We have a bad habit of assuming we know better – saints trying to save sinners, intellectuals trying to educate the masses, the liberated trying to emancipate the enslaved, the enlightened trying to wake the sleepwalkers. Everybody’s trying to “help”, but despite scripture, tarot and economists, none of us have the first clue what life will look like in a month, a decade or a century. The fact that I think I’m smarter than everyone else doesn’t make it true, though I take great pleasure in thinking it. It’s all very well to freak out about how “they” (read: we) are screwing up the world. Oh, all those wicked Not-Mes! How dare they? And as for you, idiot who doesn’t share my outrage, you are part of the problem! Sure. We’re all part of the problem, whatever the problem is supposed to be.

I don’t like being told what to think. I like to make my own mistakes, thank you very much, and I’m pretty sure that goes for most of us. So how do we not see the hypocrisy in imposing our view that people should not impose their views? On the flip side, how do I justify calling people out for calling people out? Based on my own argument, I can’t. See? It’s a mess because we’re a mess. The way our minds work is stupid and complex and awesome, and the only way to deal with it is to recognise it.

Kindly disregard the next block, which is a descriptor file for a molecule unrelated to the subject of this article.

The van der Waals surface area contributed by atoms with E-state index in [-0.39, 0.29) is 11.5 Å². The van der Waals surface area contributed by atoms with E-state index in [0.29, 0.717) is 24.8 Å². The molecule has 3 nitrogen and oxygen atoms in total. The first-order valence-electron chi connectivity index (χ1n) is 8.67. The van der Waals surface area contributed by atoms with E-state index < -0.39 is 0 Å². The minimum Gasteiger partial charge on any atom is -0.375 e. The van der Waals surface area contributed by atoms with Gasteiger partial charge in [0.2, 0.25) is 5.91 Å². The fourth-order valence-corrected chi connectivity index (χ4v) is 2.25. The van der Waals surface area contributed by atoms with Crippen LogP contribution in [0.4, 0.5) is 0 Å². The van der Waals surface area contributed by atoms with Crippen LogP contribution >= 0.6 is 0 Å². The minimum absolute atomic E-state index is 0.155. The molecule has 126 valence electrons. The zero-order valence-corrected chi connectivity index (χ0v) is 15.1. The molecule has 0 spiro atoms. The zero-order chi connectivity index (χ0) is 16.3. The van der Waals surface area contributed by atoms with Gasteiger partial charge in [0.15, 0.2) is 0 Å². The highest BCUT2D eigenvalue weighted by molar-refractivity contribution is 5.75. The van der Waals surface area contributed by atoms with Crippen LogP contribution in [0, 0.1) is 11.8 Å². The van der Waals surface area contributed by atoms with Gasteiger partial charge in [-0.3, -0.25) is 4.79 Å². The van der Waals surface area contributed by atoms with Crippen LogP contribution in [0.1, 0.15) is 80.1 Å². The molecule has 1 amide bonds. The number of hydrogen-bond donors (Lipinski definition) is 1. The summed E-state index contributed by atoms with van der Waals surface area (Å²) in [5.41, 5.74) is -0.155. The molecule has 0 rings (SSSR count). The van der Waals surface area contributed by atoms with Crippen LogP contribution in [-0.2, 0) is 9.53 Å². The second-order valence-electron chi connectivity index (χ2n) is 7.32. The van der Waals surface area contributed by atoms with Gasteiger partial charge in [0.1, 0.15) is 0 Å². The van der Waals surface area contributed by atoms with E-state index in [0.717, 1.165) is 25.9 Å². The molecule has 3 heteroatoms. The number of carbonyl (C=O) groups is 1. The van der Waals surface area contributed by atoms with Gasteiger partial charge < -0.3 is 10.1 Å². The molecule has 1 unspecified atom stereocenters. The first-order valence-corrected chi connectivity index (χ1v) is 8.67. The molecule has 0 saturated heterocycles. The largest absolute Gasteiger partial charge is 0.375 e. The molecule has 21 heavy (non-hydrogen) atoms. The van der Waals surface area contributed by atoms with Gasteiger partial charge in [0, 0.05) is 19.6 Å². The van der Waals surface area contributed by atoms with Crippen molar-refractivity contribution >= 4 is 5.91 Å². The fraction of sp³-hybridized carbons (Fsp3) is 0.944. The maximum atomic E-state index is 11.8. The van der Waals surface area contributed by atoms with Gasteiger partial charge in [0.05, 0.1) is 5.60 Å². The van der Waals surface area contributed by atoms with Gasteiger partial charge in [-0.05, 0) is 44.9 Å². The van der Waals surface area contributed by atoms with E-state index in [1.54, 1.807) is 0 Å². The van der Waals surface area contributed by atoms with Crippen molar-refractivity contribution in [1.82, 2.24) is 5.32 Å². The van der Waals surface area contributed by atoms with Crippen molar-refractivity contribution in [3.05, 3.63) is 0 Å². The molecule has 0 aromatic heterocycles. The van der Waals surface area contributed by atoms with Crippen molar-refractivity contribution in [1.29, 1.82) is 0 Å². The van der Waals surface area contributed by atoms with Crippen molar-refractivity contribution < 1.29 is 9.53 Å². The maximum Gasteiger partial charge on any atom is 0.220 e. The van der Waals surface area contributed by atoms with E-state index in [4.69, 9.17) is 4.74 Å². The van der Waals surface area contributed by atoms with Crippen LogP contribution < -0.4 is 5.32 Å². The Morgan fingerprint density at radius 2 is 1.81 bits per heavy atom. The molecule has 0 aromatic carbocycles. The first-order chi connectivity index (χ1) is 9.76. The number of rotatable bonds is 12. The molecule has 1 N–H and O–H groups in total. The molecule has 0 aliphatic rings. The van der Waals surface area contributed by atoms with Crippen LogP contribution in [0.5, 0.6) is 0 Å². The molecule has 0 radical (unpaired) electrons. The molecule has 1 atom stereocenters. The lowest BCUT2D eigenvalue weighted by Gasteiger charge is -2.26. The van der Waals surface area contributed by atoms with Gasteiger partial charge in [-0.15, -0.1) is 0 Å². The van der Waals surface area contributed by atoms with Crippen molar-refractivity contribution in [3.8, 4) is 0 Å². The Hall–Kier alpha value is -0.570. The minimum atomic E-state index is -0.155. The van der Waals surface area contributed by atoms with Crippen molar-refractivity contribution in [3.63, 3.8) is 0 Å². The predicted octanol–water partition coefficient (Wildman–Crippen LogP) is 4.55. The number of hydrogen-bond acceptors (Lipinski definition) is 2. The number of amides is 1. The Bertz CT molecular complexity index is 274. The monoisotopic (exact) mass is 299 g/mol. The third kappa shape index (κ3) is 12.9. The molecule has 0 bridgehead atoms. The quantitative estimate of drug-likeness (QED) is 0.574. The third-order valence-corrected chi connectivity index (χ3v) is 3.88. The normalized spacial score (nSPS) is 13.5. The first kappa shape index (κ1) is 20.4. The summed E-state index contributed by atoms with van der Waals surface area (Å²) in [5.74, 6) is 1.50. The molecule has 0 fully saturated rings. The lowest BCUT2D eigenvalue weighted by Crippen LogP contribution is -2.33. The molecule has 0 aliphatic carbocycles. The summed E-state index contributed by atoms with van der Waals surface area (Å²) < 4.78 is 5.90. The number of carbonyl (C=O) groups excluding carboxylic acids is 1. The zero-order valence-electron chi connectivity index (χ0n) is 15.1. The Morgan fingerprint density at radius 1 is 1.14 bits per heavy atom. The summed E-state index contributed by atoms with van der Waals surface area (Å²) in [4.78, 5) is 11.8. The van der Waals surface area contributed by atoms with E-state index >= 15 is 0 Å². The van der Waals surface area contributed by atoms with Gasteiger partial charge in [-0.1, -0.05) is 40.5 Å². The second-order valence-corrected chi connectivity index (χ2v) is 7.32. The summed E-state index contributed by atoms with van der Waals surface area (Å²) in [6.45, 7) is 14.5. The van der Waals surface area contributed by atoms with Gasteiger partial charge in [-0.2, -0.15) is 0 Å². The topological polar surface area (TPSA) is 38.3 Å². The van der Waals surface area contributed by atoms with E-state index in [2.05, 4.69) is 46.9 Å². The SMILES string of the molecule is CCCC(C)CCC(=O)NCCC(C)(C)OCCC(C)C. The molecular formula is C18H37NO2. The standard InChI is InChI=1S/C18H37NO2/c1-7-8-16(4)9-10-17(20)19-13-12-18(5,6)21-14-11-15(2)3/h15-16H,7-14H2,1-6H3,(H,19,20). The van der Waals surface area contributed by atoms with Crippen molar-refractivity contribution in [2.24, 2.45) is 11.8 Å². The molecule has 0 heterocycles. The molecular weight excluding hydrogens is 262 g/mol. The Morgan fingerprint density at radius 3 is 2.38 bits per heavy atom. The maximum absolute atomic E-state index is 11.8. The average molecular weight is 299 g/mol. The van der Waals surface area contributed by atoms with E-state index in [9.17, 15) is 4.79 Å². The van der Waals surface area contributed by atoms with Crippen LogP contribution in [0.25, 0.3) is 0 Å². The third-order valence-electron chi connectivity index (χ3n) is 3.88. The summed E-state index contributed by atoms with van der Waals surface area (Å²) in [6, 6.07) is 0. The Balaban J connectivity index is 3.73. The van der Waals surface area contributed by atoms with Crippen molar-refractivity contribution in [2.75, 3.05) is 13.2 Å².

For the most part, the world is made up of good people with good intentions. Comforting, right? Yes, except the road to hell is paved with good intentions. So what do we do? How do we function? I don’t know. I already told you, I’m not as smart as I think I am. But I’ve figured out a way to interact with others that seems to work, when I get it right. I think about how I would like to be treated, and I try to extend that same courtesy to the people around me. Sometimes the people in question don’t want to be treated the same way I would, and I have to adjust my behaviour so that I can respect both my position and theirs. Sometimes this leaves me feeling like a contortionist. Sometimes I can’t be bothered. Sometimes I’m downright horrible, because self-righteous jackassness is a chronic condition that sneaks up on you.

But the point of this essay is not to offer easy solutions, because I don’t think there are any. The point, as always, is to get us thinking, and then get us thinking about how we think, and why, and what impact it has on the world around us. The point is not for you to freak out if you realise that you are also a self-righteous jackass sometimes. The point is to be aware, to notice when it strikes, and to be able to take a step back and re-evaluate. And maybe, one day, to be able to shake your head and laugh at the weirdness that makes us human.